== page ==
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As dog owners we know not to give our dogs’ bones that are brittle. Chicken and turkey bones could splinter causing gastrointestinal distress or even death. Now however, that warning goes beyond bones found at the kitchen table. The U.S. Food and Drug Administration says “bone treats” purchased at your local pet store might cause the same effect.
In recent weeks the FDA has received 68 reports of pet illness associated with the consumption of “bone treats.” “Bone treats” differ from butcher bones because they are processed and sold as dog treats at your local pet store. These treats include “Ham Bones,” “Pork Femur Bones,” “Rib Bones,” and “Smoky Knuckle Bones.” The bones are processed through smoking or baking and they may contain ingredients such as smoke flavoring and seasonings.
Gastrointestinal obstructions in the digestive tract
Cuts and wounds within the mouth
Bleeding from the rectum
At least fifteen dog deaths have been reported from dog owners whose dogs consumed these “bone treats.” Reports to the FDA came from owners of 90 dogs. Out of these reports, seven reported bones that were moldy while others reported bones that splintered.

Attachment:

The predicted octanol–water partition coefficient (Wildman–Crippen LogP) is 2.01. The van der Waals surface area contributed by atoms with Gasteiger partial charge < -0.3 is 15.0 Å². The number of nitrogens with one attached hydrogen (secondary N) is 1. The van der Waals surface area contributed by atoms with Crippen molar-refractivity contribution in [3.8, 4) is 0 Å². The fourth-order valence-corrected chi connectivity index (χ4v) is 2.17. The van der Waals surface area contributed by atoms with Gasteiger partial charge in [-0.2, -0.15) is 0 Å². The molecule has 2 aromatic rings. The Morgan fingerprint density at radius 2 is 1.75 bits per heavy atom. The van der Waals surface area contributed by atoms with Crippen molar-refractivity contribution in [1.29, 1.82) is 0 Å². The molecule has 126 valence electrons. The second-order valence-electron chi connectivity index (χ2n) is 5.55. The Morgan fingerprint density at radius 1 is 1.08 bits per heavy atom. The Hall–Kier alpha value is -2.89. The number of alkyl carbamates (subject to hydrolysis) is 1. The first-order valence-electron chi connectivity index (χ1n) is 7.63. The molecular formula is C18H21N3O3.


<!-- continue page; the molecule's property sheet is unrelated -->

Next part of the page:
Chicken bones and other bones from the table can cause injury when chewed by your dog. Keep all bones out of reach while cooking or cleaning up after a meal. Dogs are experts at digging through the garbage can, be careful when disposing of a chicken or turkey carcass.
If you have questions or concerns about toys or treats don’t hesitate to contact your veterinarian. He or she might be able to suggest alternative toys or treats that are acceptable for your dog to chew on.
One alternative to give your dog, instead of a bone, is the Petsages Dogwood Durable Stick Dog Toy. Sold by Drs. Foster and Smith, this durable toy has the look and feel of wood, but unlike bones, this toy won’t splinter when chewed on by your dog. It comes in three sizes, small, medium and large. Prices start at just $4.99. According to their website, dogs love the natural wood aroma while chewing on something safe. The outer texture helps clean away food debris and from your dogs’ teeth while he chews. It’s non-toxic but meant only for chewing, and not consuming. When giving your dog a treat or a toy, it’s best to supervise him or her while they eat and play.
Today we would like to thank http://www.fda.gov and drs.fostersmith.com for helping us with this post.
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